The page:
[MUD-Dev] Re: pet peeves

Ling K.L.Lo-94 at student.lboro.ac.uk
Thu Feb 18 12:04:47 New Zealand Daylight Time 1999

On Wed, 17 Feb 1999, J C Lawrence wrote:
> Mike "Lorry" Lawrie (or was it Bartle) argues strenuously on this area
> in his general argument on the advantages of perma-death.  Simply put:
> given a perma-death system (with suitable political backdrops -- see
> Lorry's article) competant high level players can generally ensure
> that the members of their ranks are sufficiently competent, and have a
> vested interest in doing so to prevent the Imm/Imp from purging their
> player records.  Lorry of course argues this from the viewpoint that
> non-permadeath systems allow players to "win" thru mere persistence
> rather than any particular skill or ability at the game.

Agreed, any chance of pointing me in the direction of the article?  Sorry
for making noise but I have to say that one of the reasons my interest in
muds skydived was that you don't need skill for muds such as those.  You
just need far too much time on your hands and the ability to withstand
RSI.  What was the point in playing?  I see it similar to playing one of
those point 'n click adventure games where you can't die, just be
persistent.  Except non-permadeath muds had this penalty that once you did
die, you had to waste a few days getting back to where you were. Social
side?  Not interested, I'm a tinker/gamer, the social aspects are frills.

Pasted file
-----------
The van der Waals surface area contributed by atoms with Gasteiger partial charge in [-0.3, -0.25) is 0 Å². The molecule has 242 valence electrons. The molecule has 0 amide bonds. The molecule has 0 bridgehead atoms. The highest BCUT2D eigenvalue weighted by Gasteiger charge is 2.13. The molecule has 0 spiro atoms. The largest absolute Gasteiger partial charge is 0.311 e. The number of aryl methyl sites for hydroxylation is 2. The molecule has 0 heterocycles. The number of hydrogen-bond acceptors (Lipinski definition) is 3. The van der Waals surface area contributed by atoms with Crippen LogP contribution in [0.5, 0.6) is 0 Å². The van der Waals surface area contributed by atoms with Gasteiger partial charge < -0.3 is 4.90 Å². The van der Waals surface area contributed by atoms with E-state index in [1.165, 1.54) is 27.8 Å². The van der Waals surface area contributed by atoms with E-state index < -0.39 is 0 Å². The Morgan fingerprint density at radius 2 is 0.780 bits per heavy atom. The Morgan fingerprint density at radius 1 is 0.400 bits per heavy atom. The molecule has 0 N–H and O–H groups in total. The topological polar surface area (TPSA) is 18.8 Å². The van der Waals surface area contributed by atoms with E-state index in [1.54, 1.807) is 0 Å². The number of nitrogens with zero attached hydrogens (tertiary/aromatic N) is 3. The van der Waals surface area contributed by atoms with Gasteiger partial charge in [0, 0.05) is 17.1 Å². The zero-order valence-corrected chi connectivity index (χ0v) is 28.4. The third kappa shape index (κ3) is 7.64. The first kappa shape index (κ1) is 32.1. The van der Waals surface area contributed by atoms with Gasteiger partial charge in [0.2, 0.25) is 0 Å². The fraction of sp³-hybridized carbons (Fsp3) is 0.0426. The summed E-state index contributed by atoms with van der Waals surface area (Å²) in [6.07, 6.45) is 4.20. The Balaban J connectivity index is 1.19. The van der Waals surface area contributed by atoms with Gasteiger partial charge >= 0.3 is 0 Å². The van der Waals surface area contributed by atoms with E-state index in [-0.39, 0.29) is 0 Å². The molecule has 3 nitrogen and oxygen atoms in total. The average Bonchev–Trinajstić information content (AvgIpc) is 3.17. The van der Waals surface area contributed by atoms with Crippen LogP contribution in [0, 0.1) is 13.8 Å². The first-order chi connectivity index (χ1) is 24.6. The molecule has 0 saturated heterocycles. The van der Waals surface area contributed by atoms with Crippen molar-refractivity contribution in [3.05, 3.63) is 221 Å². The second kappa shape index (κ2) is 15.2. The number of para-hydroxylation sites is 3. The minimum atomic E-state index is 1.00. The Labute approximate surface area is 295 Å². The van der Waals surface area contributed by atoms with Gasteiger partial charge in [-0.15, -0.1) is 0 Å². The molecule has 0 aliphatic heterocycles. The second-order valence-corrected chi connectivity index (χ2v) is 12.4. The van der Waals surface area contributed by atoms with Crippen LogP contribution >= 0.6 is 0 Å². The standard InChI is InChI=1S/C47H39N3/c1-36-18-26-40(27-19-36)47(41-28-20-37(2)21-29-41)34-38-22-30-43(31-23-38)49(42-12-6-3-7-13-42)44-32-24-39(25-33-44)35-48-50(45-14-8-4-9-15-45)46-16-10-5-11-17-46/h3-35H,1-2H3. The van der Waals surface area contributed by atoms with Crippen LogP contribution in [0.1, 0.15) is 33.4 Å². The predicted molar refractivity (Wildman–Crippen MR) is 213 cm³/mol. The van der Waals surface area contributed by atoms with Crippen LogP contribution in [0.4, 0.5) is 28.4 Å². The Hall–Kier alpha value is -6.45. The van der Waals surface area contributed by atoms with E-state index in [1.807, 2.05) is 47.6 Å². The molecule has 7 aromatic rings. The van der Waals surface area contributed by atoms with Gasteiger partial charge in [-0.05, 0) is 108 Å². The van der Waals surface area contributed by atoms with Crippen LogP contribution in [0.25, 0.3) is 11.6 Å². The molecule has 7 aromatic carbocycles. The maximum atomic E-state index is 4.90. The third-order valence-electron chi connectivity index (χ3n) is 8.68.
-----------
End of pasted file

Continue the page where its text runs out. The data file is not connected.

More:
Perhaps taking tips from the early arcade games of limited lives in some
form might be a nice touch to give people a 'chance', after all, one
chance is just harsh, I'm experiencing a game with one chance to live
right now, thankyou very much. Perhaps the ability to gain more lives.
Like DartMUD, except there once the 'continue bonus' was discovered,
almost everyone carried one.  But that's a separate technical issue. 

Taking the above Lorry's (or Bartle's) theme further, the competent
players could be rewarded with more 'lives' (in whatever form) if they
help out newbies...  Enforced newbie helping.

Personally, I'm lazy.  I wanna play a mud where I don't need to waste a
year to get to medium-level.  I take a "lurve 'em and leave 'em" approach
to games: play them constantly for a day; find out all the 'kewl' features
then get bored.  I want to be able to do almost all the things the more
experienced players can, except less well.  The long term lastability is
provided by being able to interact with everyone else on their level.  The
game itself should have an elegant design that is played often because it
is fun, not because it demands you to play it often so you can have fun.
Alternatively, the process to get to that a decent level should be fun
too.  There's no fun in repetitively killing similar monsters the same way
a zillion times to achieve something (refer to that "OGR: Ion Storm's
Witchboy talks about the functionality of enemy AI" for how Defender and
PacMan made things interesting.)  I dislike being in a mud that has strong
gamist classes between newbies, old-timers and everyone else inbetween
based on active play time logged. (And that's also why I dreamt up that
weird idea of a mud where you didn't have skills, you had contacts to do
things for you.  Would contacts make mules redundant?) 

Oops, I'm ranting.  Anyway, good thing the subject is entitled as it is,
coz it makes this entire post on topic. :) 

  |    Ling Lo (aka Lethargic Lad)
_O_O_  kllo at iee.org

MUD-Dev maillist  -  MUD-Dev at kanga.nu

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